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Rules for using social media responsibility

Social media was developed to unite like-minded individuals – those blended with personal and professional interests, generate job opportunities, marketing the resources, sharing and learning information, ideas, and knowledge in numerous ways across the globe. But with increasing digitalization and globalization, all it takes is one click to finish one’s life. The adverse effects of social media are both mental and physical. Social media platforms such as Facebook, Instagram, Snapchat, Twitter are a part of everyday life. Handled well, they can supplement your learning experience and make you more knowledgeable. But used crudely, they can produce lasting harm to you and others. So in the present world, it is essential to learn how to use it responsibly to prevent it from having disastrous outcomes on our lives – including society.

social media platforms

Handling social media responsibility

Social media isn’t a wholly negative or positive thing. It has its pros and cons. Instead, it is a neutral tool—one that can be used efficiently, as well as one that can be misused. The dilemma is that too many people are using these online platforms irresponsibly. It’s time we all start learning how to use these platforms more healthily. So if you want it to hold a positive or at least a neutral place in your life, it’s on you to take measures to use social media responsibly. It all depends on how you decide to use it. Here’s how:

Restrict the number of platforms you use

There is a direct association between running multiple social media platforms and more tremendous stress and anxiety levels. Limiting the number of social media platforms you use will determine the total time spent and, hopefully, give you fewer reasons to check throughout the day.

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Mute the notifications

Every time our phone buzzes, we get distracted and urge to check in on social media. Turning those notifications off or muting them can lessen the number of prompts that boost you to check on those notifications and, hopefully, will break your habit of routinely checking in.

Set a timer for your social media usage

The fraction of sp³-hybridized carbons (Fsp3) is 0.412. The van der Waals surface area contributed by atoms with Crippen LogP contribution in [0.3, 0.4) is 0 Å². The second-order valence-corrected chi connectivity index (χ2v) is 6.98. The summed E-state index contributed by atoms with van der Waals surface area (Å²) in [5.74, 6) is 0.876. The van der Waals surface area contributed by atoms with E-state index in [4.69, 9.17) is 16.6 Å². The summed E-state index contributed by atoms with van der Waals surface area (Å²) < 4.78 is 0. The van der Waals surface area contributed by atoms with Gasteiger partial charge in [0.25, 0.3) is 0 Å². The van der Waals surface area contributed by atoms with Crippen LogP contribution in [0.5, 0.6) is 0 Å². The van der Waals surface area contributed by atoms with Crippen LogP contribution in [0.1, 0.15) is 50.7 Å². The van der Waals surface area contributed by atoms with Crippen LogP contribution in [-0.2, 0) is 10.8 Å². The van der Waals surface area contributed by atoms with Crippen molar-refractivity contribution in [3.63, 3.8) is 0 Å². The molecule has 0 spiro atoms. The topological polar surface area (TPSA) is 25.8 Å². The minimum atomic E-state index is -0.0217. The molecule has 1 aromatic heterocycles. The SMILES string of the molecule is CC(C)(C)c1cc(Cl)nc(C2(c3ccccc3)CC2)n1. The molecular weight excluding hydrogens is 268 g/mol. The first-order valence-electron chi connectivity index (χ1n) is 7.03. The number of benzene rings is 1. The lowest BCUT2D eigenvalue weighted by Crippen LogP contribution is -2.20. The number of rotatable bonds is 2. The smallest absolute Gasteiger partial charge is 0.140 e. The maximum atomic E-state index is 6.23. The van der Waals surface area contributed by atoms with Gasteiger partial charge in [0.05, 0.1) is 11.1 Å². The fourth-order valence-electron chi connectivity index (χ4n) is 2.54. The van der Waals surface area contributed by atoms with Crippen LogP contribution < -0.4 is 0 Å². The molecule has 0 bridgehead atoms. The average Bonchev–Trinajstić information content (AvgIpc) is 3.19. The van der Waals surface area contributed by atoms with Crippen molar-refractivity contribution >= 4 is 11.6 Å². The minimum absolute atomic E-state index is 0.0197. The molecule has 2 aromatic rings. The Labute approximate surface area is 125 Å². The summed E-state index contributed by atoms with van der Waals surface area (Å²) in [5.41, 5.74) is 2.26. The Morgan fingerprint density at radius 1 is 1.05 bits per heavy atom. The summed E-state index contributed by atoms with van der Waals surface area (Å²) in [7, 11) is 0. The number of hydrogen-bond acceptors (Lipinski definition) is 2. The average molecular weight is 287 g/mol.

It may be challenging to restrict the time you spend on social media, so the primary step is to start tracking how much time you spend daily, and on which platform the most time is spent. With that information, you can recognize your habit’s heart causes and work to recover it. Set a stringent time limit for yourself, such as half an hour a day, or three logins per day.

Record the kind of your online interactions

Not all social media use is terrible. Pay close attention to how you feel after each communication, such as getting a message or browsing a headline. If you think uninterested feelings, try to unfollow, mute, or blocking the person or page who provoked that feeling, or modifying your habits to avoid it in the future.

Rely more on offline interactions

Lastly, don’t let social media fool you or make up the bulk of your social interactions. No matter how accessible it is to keep in touch via a digital platform, your most reliable, most robust, and most fulfilling interactions are usually the ones you have in person with your family, friends- the genuine people around you. Talk to them about any issues that are bothering you.

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Pause before you Post

Before sending a risky photo of yourself to a peer or posting it online, take a moment to analyze if you could share this with your family. If the answer is no, then step back because bullies can use this picture as resources to make your life suffering. Also, untag yourself from photos or posts that could negatively portray you and jeopardize your status and character.

Do not respond to spam messages

Delete all such messages without reading them as they could contain viruses and infect your computer. Spam numbers or messages should be blocked and reported immediately as they can pose a threat to our privacy.

Google yourself frequently

Every now and then, google your name and see if any personal information or photos come up. If you find something that cyberbullies can use to target you, take action, and have it removed. Talk to your family or reliable friends about it and take action against the bullies.

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Log out of all public computers

Whenever you access your accounts through any public or a new computer, log out of your accounts on public computers because by staying logged in, you run the risk of the bully changing your password and locking you out for some time.

Don’t rely on privacy settings

anyone who can see your content can download it, copy it, take a screenshot, and then share it publicly. So think twice before you post anything on social media. Especially don’t announce when you’re on holiday and leaving your home empty.


  • Ndoow Ziwani
    May 15, 2023 at 10:06 pm

    Please help me

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